The framework handles the changes to the adaptive mesh by re-assembling the parallel mesh, repartitioning, and redistributing the mesh pieces. Since the mesh changes only rarely, this does not significantly impact the speed of the simulation. The implicit solvers are implemented using the conjugate gradient method, which solves a global matrix using local operations.
Advanced Rocket Simulation
The principal goal of Center for Simulation of Advanced Rockets (CSAR) is detailed, integrated, whole-system simulation of solid propellant rockets under both normal and abnormal operating conditions. Various components of the integrated rocket simulation codes, ROCFLO, ROCSOLID, and ROCFACE have been ported to Adaptive MPI with minimal changes and with little effort, providing them with automatic load balancing capabilities. The AMPI implementation also enhances the modularity of rocket codes by using separate sets of virtual processors for ROCFLO and ROCSOLID. Based on a similar programming paradigm, a prototype finite element method (FEM) framework has been developed. Although originally designed for finite element applications, it is general enough for unstructured mesh applications. Using the FEM framework, code developers write only sequential code that implements the node and element-specific computations of the FEM solver, while the details of parallelism such as partitioning, communication, and load balancing are taken care of by the framework.
PSTIP - Parallel Stochastic Integer Programming
Stochastic optimization is used for optimal resource allocation under uncertainty. Application of stochastic programming spans a diverse set of fields ranging from production, financial modeling, transportation (road as well as air), supply chain and scheduling to environmental and pollution control, telecommunications and electricity. When integer optimization is required, then branch-and-bound are accepted norms.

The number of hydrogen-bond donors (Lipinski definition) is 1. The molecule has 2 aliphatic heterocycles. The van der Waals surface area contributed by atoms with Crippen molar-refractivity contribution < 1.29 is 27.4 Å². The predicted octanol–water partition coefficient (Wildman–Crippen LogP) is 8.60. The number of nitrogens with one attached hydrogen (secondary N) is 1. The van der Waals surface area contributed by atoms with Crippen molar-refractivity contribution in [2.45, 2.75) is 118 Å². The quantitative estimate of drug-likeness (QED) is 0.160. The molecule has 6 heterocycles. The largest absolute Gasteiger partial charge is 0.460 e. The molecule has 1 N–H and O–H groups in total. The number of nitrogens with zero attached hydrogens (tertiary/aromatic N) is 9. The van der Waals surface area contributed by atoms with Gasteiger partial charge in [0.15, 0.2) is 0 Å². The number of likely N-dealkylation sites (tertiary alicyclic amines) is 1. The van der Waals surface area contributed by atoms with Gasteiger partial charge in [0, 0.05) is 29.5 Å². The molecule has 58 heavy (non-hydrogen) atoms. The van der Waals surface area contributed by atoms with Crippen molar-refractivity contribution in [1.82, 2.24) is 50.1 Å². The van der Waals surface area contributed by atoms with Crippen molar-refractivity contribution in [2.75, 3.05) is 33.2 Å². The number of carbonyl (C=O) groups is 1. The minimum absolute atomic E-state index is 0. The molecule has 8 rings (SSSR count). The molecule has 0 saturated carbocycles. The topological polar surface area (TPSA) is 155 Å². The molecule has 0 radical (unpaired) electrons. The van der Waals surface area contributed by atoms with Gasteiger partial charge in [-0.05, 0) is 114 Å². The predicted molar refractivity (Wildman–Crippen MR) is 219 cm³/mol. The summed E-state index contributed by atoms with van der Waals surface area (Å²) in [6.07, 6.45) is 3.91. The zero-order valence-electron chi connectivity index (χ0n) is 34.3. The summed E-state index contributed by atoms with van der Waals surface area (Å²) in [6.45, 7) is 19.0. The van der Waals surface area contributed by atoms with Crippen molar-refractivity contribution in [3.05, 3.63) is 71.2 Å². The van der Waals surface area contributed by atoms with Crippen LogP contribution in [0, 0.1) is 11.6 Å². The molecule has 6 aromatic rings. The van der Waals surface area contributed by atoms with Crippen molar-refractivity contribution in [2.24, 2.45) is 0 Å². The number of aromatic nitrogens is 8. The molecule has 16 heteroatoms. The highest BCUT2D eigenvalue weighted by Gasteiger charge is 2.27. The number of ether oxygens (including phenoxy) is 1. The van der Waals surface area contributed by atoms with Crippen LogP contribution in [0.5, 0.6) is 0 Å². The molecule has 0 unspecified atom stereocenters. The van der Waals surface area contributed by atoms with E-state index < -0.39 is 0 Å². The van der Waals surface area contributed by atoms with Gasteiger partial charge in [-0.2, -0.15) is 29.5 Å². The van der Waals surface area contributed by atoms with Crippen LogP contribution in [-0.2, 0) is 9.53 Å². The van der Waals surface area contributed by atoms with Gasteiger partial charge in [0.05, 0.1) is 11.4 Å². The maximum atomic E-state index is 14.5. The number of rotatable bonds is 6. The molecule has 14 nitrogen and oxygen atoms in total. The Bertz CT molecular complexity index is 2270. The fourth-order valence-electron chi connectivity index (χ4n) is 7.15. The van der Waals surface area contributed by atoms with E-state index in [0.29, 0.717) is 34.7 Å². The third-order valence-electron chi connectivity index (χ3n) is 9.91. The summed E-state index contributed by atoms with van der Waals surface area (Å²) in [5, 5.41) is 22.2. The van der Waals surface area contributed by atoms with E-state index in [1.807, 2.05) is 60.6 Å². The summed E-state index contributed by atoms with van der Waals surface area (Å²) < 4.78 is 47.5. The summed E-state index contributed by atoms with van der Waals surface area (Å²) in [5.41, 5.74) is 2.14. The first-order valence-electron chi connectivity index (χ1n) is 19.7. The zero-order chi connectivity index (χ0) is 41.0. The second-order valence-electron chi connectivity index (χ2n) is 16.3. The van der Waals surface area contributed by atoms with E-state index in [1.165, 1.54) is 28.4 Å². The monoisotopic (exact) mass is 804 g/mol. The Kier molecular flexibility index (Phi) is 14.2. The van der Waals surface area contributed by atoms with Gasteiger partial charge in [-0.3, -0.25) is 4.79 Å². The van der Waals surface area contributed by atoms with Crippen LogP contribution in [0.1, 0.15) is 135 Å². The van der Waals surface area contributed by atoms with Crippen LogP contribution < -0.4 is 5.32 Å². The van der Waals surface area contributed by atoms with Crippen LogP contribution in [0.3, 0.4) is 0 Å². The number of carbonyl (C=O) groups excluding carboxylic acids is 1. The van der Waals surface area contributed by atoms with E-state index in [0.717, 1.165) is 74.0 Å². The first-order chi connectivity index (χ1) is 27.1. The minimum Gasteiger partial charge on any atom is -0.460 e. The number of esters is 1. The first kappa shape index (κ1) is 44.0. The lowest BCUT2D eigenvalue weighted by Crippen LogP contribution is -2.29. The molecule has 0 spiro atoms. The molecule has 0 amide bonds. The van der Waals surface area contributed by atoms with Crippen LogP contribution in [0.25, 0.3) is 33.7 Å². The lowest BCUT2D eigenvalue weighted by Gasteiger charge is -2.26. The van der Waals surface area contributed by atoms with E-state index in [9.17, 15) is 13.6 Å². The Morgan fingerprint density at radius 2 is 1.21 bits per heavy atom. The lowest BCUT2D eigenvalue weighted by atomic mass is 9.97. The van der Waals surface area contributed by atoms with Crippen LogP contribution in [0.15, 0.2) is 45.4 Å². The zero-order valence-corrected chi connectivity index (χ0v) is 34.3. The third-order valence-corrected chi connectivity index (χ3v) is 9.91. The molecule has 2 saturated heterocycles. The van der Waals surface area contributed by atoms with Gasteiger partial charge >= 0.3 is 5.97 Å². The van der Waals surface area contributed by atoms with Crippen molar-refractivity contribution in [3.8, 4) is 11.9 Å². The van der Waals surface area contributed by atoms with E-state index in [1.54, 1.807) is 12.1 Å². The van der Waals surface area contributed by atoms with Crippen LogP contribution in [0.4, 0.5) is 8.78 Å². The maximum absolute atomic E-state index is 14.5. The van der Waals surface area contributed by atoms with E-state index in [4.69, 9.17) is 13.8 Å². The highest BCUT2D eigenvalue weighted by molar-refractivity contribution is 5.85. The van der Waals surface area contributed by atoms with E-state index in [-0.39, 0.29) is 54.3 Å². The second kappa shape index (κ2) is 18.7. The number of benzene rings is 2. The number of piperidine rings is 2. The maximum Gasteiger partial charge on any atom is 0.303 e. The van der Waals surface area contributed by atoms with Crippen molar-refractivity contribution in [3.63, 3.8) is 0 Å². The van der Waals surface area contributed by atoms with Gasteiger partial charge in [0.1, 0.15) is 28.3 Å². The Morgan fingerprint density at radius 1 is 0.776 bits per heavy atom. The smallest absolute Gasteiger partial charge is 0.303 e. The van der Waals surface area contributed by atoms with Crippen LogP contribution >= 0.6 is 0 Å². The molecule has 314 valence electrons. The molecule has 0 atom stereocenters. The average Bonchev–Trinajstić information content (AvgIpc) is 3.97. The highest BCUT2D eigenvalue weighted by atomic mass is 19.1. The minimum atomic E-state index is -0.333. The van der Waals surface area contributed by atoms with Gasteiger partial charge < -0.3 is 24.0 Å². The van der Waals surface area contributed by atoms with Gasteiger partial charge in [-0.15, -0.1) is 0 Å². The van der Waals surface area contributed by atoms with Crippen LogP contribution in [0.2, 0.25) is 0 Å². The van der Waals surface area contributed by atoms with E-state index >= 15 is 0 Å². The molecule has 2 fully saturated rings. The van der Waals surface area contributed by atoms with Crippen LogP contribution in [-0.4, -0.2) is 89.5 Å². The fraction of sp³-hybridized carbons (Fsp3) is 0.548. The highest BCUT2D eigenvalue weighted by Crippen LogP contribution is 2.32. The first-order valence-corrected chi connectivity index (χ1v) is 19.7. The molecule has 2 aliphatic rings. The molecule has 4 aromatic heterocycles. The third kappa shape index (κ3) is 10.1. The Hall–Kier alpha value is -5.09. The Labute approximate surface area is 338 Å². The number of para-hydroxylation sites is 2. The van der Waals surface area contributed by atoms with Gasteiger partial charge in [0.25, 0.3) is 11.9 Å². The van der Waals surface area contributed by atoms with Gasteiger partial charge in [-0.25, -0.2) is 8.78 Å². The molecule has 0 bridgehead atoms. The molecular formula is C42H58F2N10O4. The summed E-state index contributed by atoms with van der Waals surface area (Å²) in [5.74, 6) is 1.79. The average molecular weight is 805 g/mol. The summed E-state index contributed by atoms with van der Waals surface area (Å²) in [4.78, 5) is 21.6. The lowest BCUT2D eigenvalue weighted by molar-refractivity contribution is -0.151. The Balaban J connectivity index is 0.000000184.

Unlike typical, iterative scientific applications, this application has some very interesting characteristics that make it challenging to realize a scalable design. The total amount of computation required to find optima is not constant across multiple runs. This challenges traditional thinking about scalability and parallel efficiency. It also implies that reducing idle time does not imply quicker runs. The sequential grains of computation are quite coarse. They display a wide variation and unpredictability in sizes. The structure of the branch-and-bound search tree is sensitive to several factors, any of which can significantly alter the search tree causing longer times to solution.
Our parallel design exploits simultaneous parallelism on two different fronts - parallel exploration of the branch-and-bound tree vertices tree and parallel evaluation of scenarios. Our designs show strong scaling to hundreds of cores. See the report for more details.